Form + Function: Kelly Wiggins

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Story and portraits by Lindsay Pace

Kelly Wiggins’s connection to color, form and function existed from the beginning. The Booneville-turned-Oxford resident grew up in a family of artists: potters and interior designers, aunts who restored antiques. When she and her husband, Thomas, looked for their second home, she knew she wanted one with a story.  The housing market in Oxford can be unpredictable, especially for the middle class. Real estate in the southern paradise often goes to game-day rentals or other young families competing for a living space. When the Wigginses stumbled across their 1970s home in 2018, purchasing it was a no-brainer.

It’s not that the home was perfect for their needs. In fact, it required three months of remodeling before they moved in. What it did offer the couple was a big backyard for little girls who love bugs and stick forts and sky-blue playhouses. Kelly knew she could redesign the inside, but outsides like hers were impossible to find.

Wiggins has grown to love the home’s timelessness. New builds typically boast an open floor plan, but she loves that hers is closed. The division reminds her of the intimate spaces in her favorite childhood stories, like Little Women.

Some of her friends joke that the home feels Gothic, which is easy to conclude since the exterior is black. Rich navy-denims that imbue the space with depth and warmth don’t help, either. Wiggins thinks it’s cozy.

“I don’t feel like it feels Gothic. I’ve always liked dark colors,” Wiggins said. “But then I like to balance it with lots of white and bright stuff inside, too. So I like high contrast.”

Most of her mid-century modern furnishings are passed down by aunts from her father’s side. Wiggins’s father grew up economically marginalized, and Kelly suspects that’s why her family curates heirlooms. It’s a way to keep history alive and begin traditions they weren’t privileged enough to have.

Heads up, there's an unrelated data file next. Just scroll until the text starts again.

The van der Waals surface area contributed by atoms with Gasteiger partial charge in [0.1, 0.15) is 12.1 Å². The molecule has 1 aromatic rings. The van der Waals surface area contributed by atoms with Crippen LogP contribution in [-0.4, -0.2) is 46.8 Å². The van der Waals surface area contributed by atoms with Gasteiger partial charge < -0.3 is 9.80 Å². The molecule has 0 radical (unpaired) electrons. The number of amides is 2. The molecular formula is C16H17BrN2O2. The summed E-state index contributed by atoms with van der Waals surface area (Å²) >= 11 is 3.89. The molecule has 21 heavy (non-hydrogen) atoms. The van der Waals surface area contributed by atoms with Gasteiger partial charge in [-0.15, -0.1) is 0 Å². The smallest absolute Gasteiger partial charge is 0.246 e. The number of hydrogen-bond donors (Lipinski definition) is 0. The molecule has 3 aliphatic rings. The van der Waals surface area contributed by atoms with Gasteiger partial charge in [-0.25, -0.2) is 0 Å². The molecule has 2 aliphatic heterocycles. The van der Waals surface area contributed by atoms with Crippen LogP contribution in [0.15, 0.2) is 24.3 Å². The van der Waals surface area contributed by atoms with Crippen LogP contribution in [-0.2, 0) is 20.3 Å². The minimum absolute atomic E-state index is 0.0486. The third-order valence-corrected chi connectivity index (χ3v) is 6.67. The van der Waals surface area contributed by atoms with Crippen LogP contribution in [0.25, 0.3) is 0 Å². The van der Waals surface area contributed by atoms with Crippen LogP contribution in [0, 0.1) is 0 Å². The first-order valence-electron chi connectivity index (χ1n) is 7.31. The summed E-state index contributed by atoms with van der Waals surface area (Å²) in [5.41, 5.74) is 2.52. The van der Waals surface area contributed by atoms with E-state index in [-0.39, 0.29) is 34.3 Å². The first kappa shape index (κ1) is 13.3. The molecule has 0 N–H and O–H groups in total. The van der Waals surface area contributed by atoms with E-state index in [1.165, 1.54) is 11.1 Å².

Wiggins instills this stewardship into her own daughters, who are four and seven. She often finds the 7-year-old, Ellie, putting wildflowers on her bedroom dresser or rearranging her room.

Thomas is less like Kelly and the girls. He prefers an edited space: crisp, clean and objecting to anything maximal. But he is flexible and supportive. She stokes the vision; he executes the task.

Quite literally, Kelly is always redecorating something. Her space is an extension of herself: her mood, the season of life she’s in, the age of her children. Some see interior design as a means to an end. To Wiggins, the means are the joy.

“I enjoy the process of drawing inspiration and moving things around,” Wiggins said, “It’s kind of like a constantly moving puzzle. If it’s done, then I’m not inspired.”

Wiggins’s greater hope is that her children build a positive relationship between themselves and their home. She distinctly remembers space: the Victorian bed-and-breakfast her grandparents ran in Aberdeen; the childhood home her parents sold when she was in college; the stark cookie-cutter fixer upper that was her first home with Thomas.

“I just want [Ellie and Mary Evelyn] to remember our house as a loving house,” she said. “We have so many memories tied to where we [grow] up.”

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